As I reflect on attending the Canadian Positive Psychology Association conference and Zenger Folkman’s Leadership Summit over the past two months, Jonathon’s Haidt’s advice from The Happiness Hypothesis: Finding Modern Truth in Ancient Wisdom, Jonathan Haidt rings true; “Work on your strengths, not your weaknesses… if it is a weakness you choose to work on, you probably won’t enjoy the process… life offers so many chances to use one tool instead of another…”
Both conferences featured leading edge research showing the exponential power of building on strengths. A one-day CPPA workshop with Ryan Niemiec, Education Director & Psychologist, at the VIA Institute on Character, on “Mindfulness-Based Strengths Practice for Practitioners,” added a new dimension to building our strengths. Ryan’s found that most mindfulness approaches start with a focus on what’s wrong. Starting with what’s right and authentic (the real me) can help us to mindfully make better use of our strengths.
Hearing how international partners and Clients like AT &T and Yale University are using Zenger Folkman’s strengths-based development reinforced the power of this approach. Going through ZF’s new Leadership Levers workshop as a participant and then becoming certified to deliver it, demonstrated the exponential power of combining strengths with personal passions and the organization’s needs to help a leader get the most out of both.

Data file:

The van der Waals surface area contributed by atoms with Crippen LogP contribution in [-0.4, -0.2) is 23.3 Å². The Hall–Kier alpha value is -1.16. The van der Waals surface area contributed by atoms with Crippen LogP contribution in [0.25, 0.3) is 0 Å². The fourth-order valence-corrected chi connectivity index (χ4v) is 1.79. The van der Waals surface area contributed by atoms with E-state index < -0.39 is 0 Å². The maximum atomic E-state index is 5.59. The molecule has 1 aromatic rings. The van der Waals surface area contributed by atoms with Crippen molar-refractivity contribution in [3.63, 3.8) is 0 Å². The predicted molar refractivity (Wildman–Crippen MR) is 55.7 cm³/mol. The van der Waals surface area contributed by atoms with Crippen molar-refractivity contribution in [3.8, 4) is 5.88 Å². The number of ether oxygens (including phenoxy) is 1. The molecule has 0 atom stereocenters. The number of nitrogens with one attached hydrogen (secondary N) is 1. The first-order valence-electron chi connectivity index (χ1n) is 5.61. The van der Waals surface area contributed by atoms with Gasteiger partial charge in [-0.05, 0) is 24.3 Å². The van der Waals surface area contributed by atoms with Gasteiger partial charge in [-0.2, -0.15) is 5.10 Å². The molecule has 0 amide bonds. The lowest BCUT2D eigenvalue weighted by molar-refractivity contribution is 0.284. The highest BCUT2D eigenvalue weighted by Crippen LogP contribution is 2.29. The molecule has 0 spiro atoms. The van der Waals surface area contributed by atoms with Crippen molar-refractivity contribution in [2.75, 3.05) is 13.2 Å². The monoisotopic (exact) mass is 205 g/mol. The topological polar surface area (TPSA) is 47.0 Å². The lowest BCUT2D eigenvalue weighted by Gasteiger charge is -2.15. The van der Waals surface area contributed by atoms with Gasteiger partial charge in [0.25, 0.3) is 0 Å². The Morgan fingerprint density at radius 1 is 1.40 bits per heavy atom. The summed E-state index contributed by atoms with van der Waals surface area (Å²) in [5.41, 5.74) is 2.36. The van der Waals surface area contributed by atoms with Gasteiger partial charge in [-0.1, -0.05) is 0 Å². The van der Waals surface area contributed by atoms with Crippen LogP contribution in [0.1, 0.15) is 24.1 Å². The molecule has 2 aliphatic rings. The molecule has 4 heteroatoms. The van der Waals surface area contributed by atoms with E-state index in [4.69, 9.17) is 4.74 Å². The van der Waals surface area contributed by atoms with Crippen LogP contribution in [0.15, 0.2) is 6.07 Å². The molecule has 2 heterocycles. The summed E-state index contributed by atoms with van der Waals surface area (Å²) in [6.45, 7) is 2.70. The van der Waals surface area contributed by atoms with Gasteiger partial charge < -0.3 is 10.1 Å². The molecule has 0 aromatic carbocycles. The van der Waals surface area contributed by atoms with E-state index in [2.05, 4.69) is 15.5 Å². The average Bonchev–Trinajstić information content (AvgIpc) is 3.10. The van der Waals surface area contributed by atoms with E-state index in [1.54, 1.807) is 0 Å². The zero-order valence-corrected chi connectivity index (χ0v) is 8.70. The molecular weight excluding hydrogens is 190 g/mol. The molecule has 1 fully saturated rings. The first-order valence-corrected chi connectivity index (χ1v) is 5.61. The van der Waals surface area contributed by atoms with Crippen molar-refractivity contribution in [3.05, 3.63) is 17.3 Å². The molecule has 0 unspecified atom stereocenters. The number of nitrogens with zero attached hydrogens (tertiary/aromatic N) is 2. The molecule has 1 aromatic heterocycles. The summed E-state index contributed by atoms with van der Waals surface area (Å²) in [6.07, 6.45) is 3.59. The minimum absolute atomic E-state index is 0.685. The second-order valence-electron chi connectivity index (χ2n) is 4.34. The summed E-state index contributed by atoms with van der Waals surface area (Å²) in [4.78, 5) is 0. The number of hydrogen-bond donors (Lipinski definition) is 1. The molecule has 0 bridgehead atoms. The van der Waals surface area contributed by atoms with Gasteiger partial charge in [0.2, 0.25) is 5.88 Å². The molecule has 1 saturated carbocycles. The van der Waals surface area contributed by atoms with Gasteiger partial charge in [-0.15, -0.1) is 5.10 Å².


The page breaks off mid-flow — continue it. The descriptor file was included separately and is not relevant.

Tomorrow we publish my July blogs in the August issue of The Leader Letter. This issue features Harvard’s new research on authentic leadership. Building and using strengths allows us to be truer to our real nature. What defines a strength? Who decides what a strength is? Strengths cover a broad range of resources, interests, talents, skills, and values. Self-definitions and strengths assessments are a good starting point. Getting feedback from those we’re leading helps more clearly define leadership skills we can strengthen.
You can also learn how building herd immunity strengthens leadership development across the entire organization. Part of that strategy can include discovering and developing hidden reservoirs of talent. Leadership skills are best leveraged through developing key strengths that matter most to the leader and his or her organization.
Strength building is a vital element in the happiness equation emerging from research in positive psychology. Martin Seligman, the founder of this movement concludes, “Authentic happiness comes from identifying and cultivating your most fundamental strengths and using them every day in work, love, play, and parenting.”